Published November 13, 2012
NEW YORK – Stocks edged lower on Tuesday, with strong results from Home Depot, the world's largest home improvement company, countering fears about the "fiscal cliff," which investors see as a threat to economic growth.
Stocks opened lower but soon cut their losses sharply. Sectors tied to the pace of economic growth, including energy and banking, were among the weakest. Technology shares also were lower, pressured by weakness in Microsoft .
Dow component Home Depot Inc was the top gainer on the S&P 500, climbing 4.4 percent to $63.86 after reporting earnings that beat expectations and raising its outlook. Rival retailer Lowes Companies also gained, up 1.8 percent to $32.57.
The fiscal cliff is a series of budget cuts and tax hikes that begin to take effect in the new year. Market participants worry that if no deal is reached to avoid going over the cliff, the economy could fall back into recession.
Concerns over this possibility contributed to the S&P's worst week since June last week, with no sign of a bottom despite a drop of almost 3 percent over the past two weeks.
"We're back to focusing on macroeconomic issues, with people trying to position themselves ahead of the fiscal cliff, especially with Europe still a threat," said Doug DePietro, head of trading at Evercore Partners in New York. "I don't feel like there's an underlying bid on the market."
U.S. lawmakers returned to Washington Tuesday with a seven-week deadline to reach agreement on the cliff, with most analysts expecting some kind of deal will be forged. But Barclays cut its year-end target for the S&P 500 to 1,325 from 1,395, saying there was "little basis to believe a grand compromise is in the offing."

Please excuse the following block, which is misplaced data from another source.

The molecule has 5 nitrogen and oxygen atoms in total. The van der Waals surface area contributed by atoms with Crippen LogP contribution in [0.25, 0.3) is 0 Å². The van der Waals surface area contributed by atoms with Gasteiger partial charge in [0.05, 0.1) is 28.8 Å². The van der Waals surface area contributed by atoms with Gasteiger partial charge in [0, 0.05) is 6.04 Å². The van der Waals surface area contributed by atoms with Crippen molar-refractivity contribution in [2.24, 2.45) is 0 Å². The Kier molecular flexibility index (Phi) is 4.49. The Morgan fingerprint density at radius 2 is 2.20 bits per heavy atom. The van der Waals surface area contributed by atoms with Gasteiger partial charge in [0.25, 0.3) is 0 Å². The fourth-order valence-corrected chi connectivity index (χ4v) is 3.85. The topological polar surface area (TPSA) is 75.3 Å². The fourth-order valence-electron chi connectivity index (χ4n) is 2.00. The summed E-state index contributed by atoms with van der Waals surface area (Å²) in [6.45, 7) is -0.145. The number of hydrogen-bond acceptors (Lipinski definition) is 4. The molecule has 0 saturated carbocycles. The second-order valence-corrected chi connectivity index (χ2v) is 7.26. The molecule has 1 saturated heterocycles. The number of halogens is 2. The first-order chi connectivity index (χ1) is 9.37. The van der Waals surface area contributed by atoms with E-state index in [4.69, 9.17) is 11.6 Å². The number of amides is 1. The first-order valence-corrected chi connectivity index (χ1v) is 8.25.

Energy shares fell 0.3 percent, with Chevron Corp off 0.5 percent at $105.43 and Diamond Offshore losing 0.7 percent to $65.31. If economic growth were to stall because of the cliff, it could depress demand for oil and other commodities.
The Dow Jones industrial average was down 6.21 points, or 0.05 percent, at 12,808.87. The Standard & Poor's 500 Index was down 2.53 points, or 0.18 percent, at 1,377.50. The Nasdaq Composite Index was down 13.14 points, or 0.45 percent, at 2,891.12.
The Nasdaq was pressured by Microsoft, which dropped 3.5 percent to $27 on questions about the company's management. Steven Sinofsky, the executive most widely tipped to be Microsoft's next chief executive, left the software maker barely two weeks after launching Windows 8.
In other earnings news, AK Steel Holding Corp shares fell 10 percent to $4.91 after forecasting a fourth-quarter loss, while Michael Kors Holdings gained 3.9 percent to $52.58 after raising its outlook.
European shares <.FTEU3> fell 0.5 percent on gloomy German data and negative corporate news. In addition, Greece's international lenders didn't disburse the aid Greece had hoped to use to refinance 5 billion euros of its debt pile by Friday.
Morgan Stanley , which has a lot of exposure to Europe, fell 0.4 percent to $16.71 and pressured other financial companies.
(Editing by Kenneth Barry)